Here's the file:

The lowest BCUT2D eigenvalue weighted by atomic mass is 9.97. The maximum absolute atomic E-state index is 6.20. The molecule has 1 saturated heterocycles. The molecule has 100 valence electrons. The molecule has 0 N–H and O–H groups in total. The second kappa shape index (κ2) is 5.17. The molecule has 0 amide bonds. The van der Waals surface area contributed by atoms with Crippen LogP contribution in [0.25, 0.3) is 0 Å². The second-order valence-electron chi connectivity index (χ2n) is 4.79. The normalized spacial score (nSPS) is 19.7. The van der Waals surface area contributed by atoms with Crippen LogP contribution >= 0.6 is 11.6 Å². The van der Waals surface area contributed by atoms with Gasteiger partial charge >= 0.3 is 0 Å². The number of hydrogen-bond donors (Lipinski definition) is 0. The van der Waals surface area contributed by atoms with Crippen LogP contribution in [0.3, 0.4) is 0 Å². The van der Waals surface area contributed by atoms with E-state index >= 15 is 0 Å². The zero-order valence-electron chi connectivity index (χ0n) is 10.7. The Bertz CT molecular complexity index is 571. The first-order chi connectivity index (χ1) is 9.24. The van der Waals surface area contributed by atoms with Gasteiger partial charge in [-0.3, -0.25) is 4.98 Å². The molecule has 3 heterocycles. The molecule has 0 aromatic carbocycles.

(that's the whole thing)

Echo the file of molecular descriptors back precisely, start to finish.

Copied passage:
The lowest BCUT2D eigenvalue weighted by atomic mass is 9.97. The maximum absolute atomic E-state index is 6.20. The molecule has 1 saturated heterocycles. The molecule has 100 valence electrons. The molecule has 0 N–H and O–H groups in total. The second kappa shape index (κ2) is 5.17. The molecule has 0 amide bonds. The van der Waals surface area contributed by atoms with Crippen LogP contribution in [0.25, 0.3) is 0 Å². The second-order valence-electron chi connectivity index (χ2n) is 4.79. The normalized spacial score (nSPS) is 19.7. The van der Waals surface area contributed by atoms with Crippen LogP contribution >= 0.6 is 11.6 Å². The van der Waals surface area contributed by atoms with Gasteiger partial charge >= 0.3 is 0 Å². The number of hydrogen-bond donors (Lipinski definition) is 0. The van der Waals surface area contributed by atoms with Crippen LogP contribution in [0.3, 0.4) is 0 Å². The van der Waals surface area contributed by atoms with E-state index >= 15 is 0 Å². The zero-order valence-electron chi connectivity index (χ0n) is 10.7. The Bertz CT molecular complexity index is 571. The first-order chi connectivity index (χ1) is 9.24. The van der Waals surface area contributed by atoms with Gasteiger partial charge in [-0.3, -0.25) is 4.98 Å². The molecule has 3 heterocycles. The molecule has 0 aromatic carbocycles.